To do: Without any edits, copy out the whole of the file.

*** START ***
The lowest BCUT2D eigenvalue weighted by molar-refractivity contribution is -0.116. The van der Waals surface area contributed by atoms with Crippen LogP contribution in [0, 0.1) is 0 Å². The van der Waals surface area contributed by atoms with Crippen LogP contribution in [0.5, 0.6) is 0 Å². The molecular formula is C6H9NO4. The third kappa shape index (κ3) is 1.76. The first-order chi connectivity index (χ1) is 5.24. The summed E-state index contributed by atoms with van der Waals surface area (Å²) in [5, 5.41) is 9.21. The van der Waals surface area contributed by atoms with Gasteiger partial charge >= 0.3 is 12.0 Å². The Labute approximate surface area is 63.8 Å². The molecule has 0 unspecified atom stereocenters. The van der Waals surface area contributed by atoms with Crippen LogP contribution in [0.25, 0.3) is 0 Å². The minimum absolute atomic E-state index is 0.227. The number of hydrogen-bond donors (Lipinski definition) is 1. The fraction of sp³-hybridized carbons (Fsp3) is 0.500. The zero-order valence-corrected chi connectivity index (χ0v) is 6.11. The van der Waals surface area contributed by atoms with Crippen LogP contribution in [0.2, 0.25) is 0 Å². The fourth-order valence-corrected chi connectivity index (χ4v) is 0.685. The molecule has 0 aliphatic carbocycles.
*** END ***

The lowest BCUT2D eigenvalue weighted by molar-refractivity contribution is -0.116. The van der Waals surface area contributed by atoms with Crippen LogP contribution in [0, 0.1) is 0 Å². The van der Waals surface area contributed by atoms with Crippen LogP contribution in [0.5, 0.6) is 0 Å². The molecular formula is C6H9NO4. The third kappa shape index (κ3) is 1.76. The first-order chi connectivity index (χ1) is 5.24. The summed E-state index contributed by atoms with van der Waals surface area (Å²) in [5, 5.41) is 9.21. The van der Waals surface area contributed by atoms with Gasteiger partial charge >= 0.3 is 12.0 Å². The Labute approximate surface area is 63.8 Å². The molecule has 0 unspecified atom stereocenters. The van der Waals surface area contributed by atoms with Crippen LogP contribution in [0.25, 0.3) is 0 Å². The minimum absolute atomic E-state index is 0.227. The number of hydrogen-bond donors (Lipinski definition) is 1. The fraction of sp³-hybridized carbons (Fsp3) is 0.500. The zero-order valence-corrected chi connectivity index (χ0v) is 6.11. The van der Waals surface area contributed by atoms with Crippen LogP contribution in [0.2, 0.25) is 0 Å². The fourth-order valence-corrected chi connectivity index (χ4v) is 0.685. The molecule has 0 aliphatic carbocycles.